Trying to fiqure out why we like our BRP's



43 replies to this topic
  • XR/CRDave

Posted December 21, 2003 - 09:15 AM

#1

It seems like the BRP always gets a bad rap from mags and other riders, why do you ride that heavy thing and comments like that. This made me wonder if I have a lame bike or am I missing out on something by not getting a lightweight 450 4 stroker. On friday myself and some friends took the day off and went to the desert, Octillo Wells. Then I began to remember why I liked my BRP, we covered 55 miles of all types of terrain, washes, whoop roads, tight turns in mud hills and sandy washes, sand hills, and playing around in the mud hills. While I never won any drag races I always went by the CRF450 and KTM520 once up to speed and was usually way ahead by the time we would stop. Anyhow, I always felt comfortable no matter what terrain we were on plus this dam thing flys down the dirt roads and washes and is stable as an ocean liner at sea.
Thought you guys may want to know this, because I was thinking of selling the BRP (and my 01 CR250) to get a 04 CRF450, well not anymore. I wish I could afford a CRF for the track, that would be the ultimate bike combo, 650 and 450.

  • big t

Posted December 21, 2003 - 09:42 AM

#2

The xr is more reliable with less maintenance. I like the 450's and even the 250's but I didn't want a light weight hi tech bike. The 650 was the only bike I felt like had the reliabilty and power I wanted. I think it is going to be a great all around bike. :)

  • BWB63

Posted December 21, 2003 - 10:01 AM

#3

With the suspension setup right and the right rider it can get some good air. The opinoin of the weight changes when they see the BRP going off the table tops and then pass them on the trails. In the dunes the CRF450's don't have a chance against a tuned Oinker. The difference is fifty pounds, I weigh 190 pounds so, I look for a rider that weighs 240 pounds on a 450. Not that hard to find now-a-days. :)

  • Kritter

Posted December 21, 2003 - 11:07 AM

#4

I have both teh 650 and an 04 450 and the 450 smokes in the dunes, but the 650 is a bitchen all around bike. I jsut got my MC permit so I will be logging on my newly dual sported 650. It is heavey but you dont notice it. I can go a bit faster on tight singletrack on the 650 then the 450....or at least it seems faster. ON a track I would not take the 650, but thats not what it is made for. I like both bikes equally and would take either of them but now that I have both I wouldnt give up either one!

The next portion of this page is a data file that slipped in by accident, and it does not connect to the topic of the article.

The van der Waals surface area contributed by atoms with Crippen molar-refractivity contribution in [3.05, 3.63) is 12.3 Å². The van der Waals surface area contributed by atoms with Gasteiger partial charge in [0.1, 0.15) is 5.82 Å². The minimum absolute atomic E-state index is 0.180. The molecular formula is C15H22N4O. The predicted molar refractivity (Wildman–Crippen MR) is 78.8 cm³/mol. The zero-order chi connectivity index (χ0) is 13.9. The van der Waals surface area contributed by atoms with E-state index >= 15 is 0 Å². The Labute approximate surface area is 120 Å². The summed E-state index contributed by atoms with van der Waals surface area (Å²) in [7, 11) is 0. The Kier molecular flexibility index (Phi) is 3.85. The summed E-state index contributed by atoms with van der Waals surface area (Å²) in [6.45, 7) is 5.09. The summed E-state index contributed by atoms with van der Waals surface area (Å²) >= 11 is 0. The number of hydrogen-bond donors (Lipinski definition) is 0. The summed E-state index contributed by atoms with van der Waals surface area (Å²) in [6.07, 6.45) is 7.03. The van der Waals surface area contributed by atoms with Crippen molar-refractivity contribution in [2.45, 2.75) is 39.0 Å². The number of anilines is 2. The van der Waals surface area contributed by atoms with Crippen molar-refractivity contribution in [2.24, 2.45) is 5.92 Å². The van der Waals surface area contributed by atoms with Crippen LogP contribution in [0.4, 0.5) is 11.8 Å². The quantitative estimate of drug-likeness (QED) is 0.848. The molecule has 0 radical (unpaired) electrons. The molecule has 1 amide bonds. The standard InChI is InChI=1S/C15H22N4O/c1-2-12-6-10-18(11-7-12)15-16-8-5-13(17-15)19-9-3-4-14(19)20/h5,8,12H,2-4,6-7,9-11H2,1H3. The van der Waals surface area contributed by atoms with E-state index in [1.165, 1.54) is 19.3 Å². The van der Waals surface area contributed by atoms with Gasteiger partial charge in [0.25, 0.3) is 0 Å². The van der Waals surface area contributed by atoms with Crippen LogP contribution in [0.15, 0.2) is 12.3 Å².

• Carlisle1972

Posted December 21, 2003 - 02:42 PM

#5

I have had the 426's 400's 250's. With the right rider and set up the pig can fly and is absolutly bullet proof compared to the super windy light machines, the pigs are overbuilt so if you ride once a week or more you dont have a lot of time for repairs, the maintance is enough, it can go slow and VERY FAST at the same time most bikes do one or the other, Everyone makes fun of the fat kid til they get there butts kicked!!! People that have negative ideas have not ridden the bikes or they have the Barbi complex with bikes, such as the writers for our popular magazines everything is compared to a 200 lb 525 four stroke, those to them are OK :) come on ridding is having fun so pick a bike and go! they are all good, when you have 5 days off work and are in the middle of moab ridding into the sun as it goes down with your buddies are you going to care what bike you have? Just what cold beer awaits you at camp :D and if your bike still works for the next day then your set, this is where the pig comes in... endless fun always works !!!

  • Naru

Posted December 21, 2003 - 03:11 PM

#6

Just a side note (as for the BRP, your absolutely right on everything you said), I've got to say that I really don't think the CRF is all that much better than everything else, at least for the desert. I had owned 7 250's before purchasing the 450 (95CR250, 97KX250, 97CR250, 98RM250, 98YZ250, 01YZ250, 01CR250), and still own 3 currently (see sig). Anyway, it's not so much that the 450 is bad, I just feel that it isn't really that much better, especially than my 2001 YZ250. I have both bikes set up just like I like them (suspension by Precision Concepts for both, desert eq, etc), and the YZ just feels much more comfortable for long rides. Engine wise, the CRF definately has an advantage, but it gives me the shivers every time I leave that bike wide open for 3-4 min at a time with the small oil capacity. Anyway, I just thought I'd share the opinion of someone who hasn't completely given up on two-strokes. I think 4-strokes are a viable alternative, but I don't think that they 'smash' the 2-stroke competition or whatnot. Then again, thats desert. Track, that may be different. I don't ride them usually, so I'd have no idea. :)

Small piece of trivia: Worst of all those 250's was the RM250. That was one of the years they experimented with Showa right-side-up forks. Someone definately made a mistake.. I've ridden pogo-sticks that were plusher. :D

  • Roll_it_on

Posted December 21, 2003 - 04:44 PM

#7

For me it boiled down to the one bike that can do everything that I get in the mood for. From carving around the back roads on a sunny day to blasting down the trail trying to stay ahead or catch up to my buddies. Once my body decide it was time to give up the motocross thing so went the 2-strokes bikes of my past. I enjoy tinkering with my bike and doing the maintenance (filters and oil) and day dreaming about all of the goodies I want to add but I don't want to be spliting cases and putting in new top ends every season. My XR600 was the most reliable bike I have ever owned and it appears that my new 650R is going to be just as good. It's the do it all bike for me and the best part is the sound as I cultivate the soil as I blast down the trail :)